The technology industry is partial to dramatic, sometimes blustery, often larger-than-life top executives. Sundar Pichai will have to work hard to be ranked among that colorful crew. He sent news of his ascension on Twitter on Monday to the top slot at Google – he is just the third person to officially run the search company – very obliquely.
“Thanks,” he replied to two people who had congratulated him. And that was it.
One of those messages on Twitter, from former Facebook executive Bret Taylor, was rather understated itself. “One of the most capable technology leaders I have worked with,” Taylor called Pichai.
That is a clue to more than the personality of Google’s new leader. It is also what he wants the technology to be: A servant perfectly attuned to the user’s needs at the moment.
“I would love for my phone to scream if I am about to miss an important thing in my life, and never bother me if I’m doing something very important and the information coming in is less important than what I’m doing,” Pichai said in a recent interview. “That’s how I think about it. To me it’s about serving users the right way, and as part of that sometimes you need to disappear and get out of the way.”
Pichai, 43, owes his new job to his success in making Google products easier to use and thus more popular.
He joined the company in 2004 and made a name for himself early as a product manager, working on high-profile efforts like Chrome, the company’s Web browser. Chrome grew like a weed, exploding from a single-digit percentage of market share to become the most widely used browser across desktops and mobile devices in the world, according to StatCounter.
Two years ago, chief executive Larry Page promoted Pichai to also oversee Android, the software that runs 78 percent of the smartphones sold around the globe, after Andy Rubin stepped down.
“Sundar has a talent for creating products that are technically excellent yet easy to use – and he loves a big bet,” Page wrote. “Take Chrome, for example. In 2008, people asked whether the world really needed another browser. Today Chrome has hundreds of millions of happy users.”
Born in Tamil Nadu, India, Pichai spent his early years in the Chennai region. In high school, he was captain of the cricket team. He earned a bachelor’s of engineering degree from the Indian Institute of Technology Kharagpur.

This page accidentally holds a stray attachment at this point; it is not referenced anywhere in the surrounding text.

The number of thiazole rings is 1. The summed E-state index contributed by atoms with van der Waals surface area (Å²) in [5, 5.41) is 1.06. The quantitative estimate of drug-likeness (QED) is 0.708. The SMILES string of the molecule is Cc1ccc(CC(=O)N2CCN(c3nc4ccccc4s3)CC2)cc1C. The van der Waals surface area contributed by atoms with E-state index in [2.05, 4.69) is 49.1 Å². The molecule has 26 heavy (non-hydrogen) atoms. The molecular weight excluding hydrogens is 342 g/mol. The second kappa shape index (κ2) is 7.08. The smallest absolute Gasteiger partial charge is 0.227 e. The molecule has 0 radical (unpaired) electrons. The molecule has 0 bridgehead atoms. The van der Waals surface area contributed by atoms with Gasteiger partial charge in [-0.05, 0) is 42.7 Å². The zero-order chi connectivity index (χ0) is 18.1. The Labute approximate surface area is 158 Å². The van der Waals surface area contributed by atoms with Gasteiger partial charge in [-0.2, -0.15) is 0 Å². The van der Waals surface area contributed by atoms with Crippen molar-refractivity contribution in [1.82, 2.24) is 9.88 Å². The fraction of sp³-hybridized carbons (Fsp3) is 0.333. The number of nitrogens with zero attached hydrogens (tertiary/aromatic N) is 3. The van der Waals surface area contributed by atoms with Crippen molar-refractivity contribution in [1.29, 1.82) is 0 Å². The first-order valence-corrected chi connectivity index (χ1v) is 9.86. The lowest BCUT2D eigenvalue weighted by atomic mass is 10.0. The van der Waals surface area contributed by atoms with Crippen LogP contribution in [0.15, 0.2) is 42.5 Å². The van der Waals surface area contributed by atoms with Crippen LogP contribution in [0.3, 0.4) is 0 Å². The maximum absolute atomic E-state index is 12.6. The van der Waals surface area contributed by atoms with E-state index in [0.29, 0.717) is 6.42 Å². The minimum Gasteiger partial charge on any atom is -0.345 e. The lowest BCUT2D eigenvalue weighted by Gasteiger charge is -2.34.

According to a long profile in Bloomberg Businessweek last year, the family did not get its first telephone until Sundar was 12. It was a rotary model. For much of the boy’s childhood, the family did not have a television or a car. The family would get around the city on a scooter, all four members riding at once.
Pichai came to the United States and attained a master’s of science degree from Stanford University, as well as a master’s in business administration from the Wharton School of the University of Pennsylvania before working as an engineer at Applied Materials, and in management consulting at McKinsey & Co. He joined Google after trying to talk one of his McKinsey colleagues out of going there, and then realizing the arguments in favor of joining the company were better.
During his rise at Google, Pichai had suitors. In 2011, Twitter tried to lure Pichai to run the company’s consumer product division, according to two people familiar with the matter, who requested anonymity because the talks were not made public. And last year, Pichai was rumored to be in the running to replace Steven Ballmer as chief executive of Microsoft.
Pichai is well liked by many in the software community at large for his affable manner and friendly approach to his subordinates and contemporaries.
“Sundar never has a bad day. His positive energy is contagious and his optimism attracts the best talent,” said Chris Sacca, a venture capitalist and former colleague of Pichai’s at Google.
Wall Street seems in favor too. In after-hours trading Monday, the stock added more than $10 billion in value, an instant endorsement of Google’s new organizational structure and Pichai’s role in handling the part of the new company that makes the money. Google’s co-founders, Larry Page and Sergey Brin, will run the umbrella company, called Alphabet.
Jordan Rohan, founder of Clearmeadow Partners, an Internet advisory firm, and a former Wall Street analyst covering Google, said Pichai had the approval of both the business side of Google as well as the engineers.
“He seems to be a very clear thinker with a strong vision, so he can handle the day to day and the dreamier aspects of Google,” Rohan said.